And besides, what are the chances that no wizard in the D&D universe has ever gotten burned by one of his alchemical acids and thought “Gee, it’d be nice to be able to heal this myself…I know, I’ll invent the spell for it!”?

The Dungeon Master’s Guide says that spell casters can research spells, so for example, can’t a wizard for just learn healing spells via research? No.

During an example about expanding the school of necromancy, the 2e AD&D DMG specifically advises DMs against adding healing spells to the school, even after admitting that doing so is a an obvious means to expand the school. (Page 43.) In advising DMs on what sort of spells to allow PCs to research, the text again specifically cites healing spells as a contradiction of the mage’s style, and therefore as something not to be tolerated. (Page 43.)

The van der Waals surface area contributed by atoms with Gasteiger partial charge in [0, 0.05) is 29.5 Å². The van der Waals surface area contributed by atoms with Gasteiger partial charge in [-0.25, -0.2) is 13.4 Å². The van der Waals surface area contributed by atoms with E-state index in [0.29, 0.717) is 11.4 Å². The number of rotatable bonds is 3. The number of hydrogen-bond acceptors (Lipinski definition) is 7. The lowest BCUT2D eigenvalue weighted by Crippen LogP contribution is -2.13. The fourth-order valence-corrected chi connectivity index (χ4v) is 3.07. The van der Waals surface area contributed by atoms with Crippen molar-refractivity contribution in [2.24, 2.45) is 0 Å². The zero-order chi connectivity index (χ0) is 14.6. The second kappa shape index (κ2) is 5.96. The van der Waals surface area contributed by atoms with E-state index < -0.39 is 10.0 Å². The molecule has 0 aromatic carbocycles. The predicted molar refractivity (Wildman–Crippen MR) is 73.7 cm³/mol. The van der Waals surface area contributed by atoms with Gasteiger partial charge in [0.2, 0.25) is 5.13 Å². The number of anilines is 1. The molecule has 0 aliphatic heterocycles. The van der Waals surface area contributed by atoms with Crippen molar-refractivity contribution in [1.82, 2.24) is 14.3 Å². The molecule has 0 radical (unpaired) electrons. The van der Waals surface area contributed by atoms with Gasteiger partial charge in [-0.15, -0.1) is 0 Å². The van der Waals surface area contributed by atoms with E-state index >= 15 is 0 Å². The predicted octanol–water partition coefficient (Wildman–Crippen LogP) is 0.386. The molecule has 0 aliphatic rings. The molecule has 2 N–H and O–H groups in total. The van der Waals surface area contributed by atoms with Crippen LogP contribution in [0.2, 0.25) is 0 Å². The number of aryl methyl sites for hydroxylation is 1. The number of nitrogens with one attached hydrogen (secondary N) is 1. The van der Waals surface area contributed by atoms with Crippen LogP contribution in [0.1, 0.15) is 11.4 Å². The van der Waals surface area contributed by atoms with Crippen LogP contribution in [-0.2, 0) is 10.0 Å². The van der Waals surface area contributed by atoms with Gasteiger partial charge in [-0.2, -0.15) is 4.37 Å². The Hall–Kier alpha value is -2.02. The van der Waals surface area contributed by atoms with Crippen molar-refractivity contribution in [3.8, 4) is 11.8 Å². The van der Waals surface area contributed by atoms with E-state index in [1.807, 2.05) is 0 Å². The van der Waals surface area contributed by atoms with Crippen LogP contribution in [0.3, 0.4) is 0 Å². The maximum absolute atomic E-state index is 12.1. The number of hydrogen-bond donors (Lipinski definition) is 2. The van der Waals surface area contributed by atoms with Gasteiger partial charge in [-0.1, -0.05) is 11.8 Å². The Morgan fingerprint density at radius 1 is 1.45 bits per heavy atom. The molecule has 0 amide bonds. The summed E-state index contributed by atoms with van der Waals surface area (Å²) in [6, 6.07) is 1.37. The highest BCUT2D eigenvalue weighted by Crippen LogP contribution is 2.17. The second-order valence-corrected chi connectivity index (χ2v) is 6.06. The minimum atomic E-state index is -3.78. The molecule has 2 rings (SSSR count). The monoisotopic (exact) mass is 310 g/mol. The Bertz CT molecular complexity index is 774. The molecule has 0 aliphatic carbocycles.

The 3.5 DMG specifically advises DMs against creating sorcerer/wizard healing spells. (Page 35.) Later on, it advises DMs about players who want their characters to research original spells — if a DM chooses to allow spell research to begin with. Part of that advice is “Spell ideas that you deem non-viable simply fail in the final research step, no matter how well the player rolls or how much time and money goes into the research” and “Don’t tell a player whether his spell idea is viable until after his character has spent time and money on his research.” (Page 198.)

With advice like this, it’s no wonder that few players take a chance on researching unoriginal spells which are conspicuously absent from their spell list!

The 4e DMG doesn’t contain any guidelines about spell or power research…but at least it doesn’t advise DMs that wizards should never heal.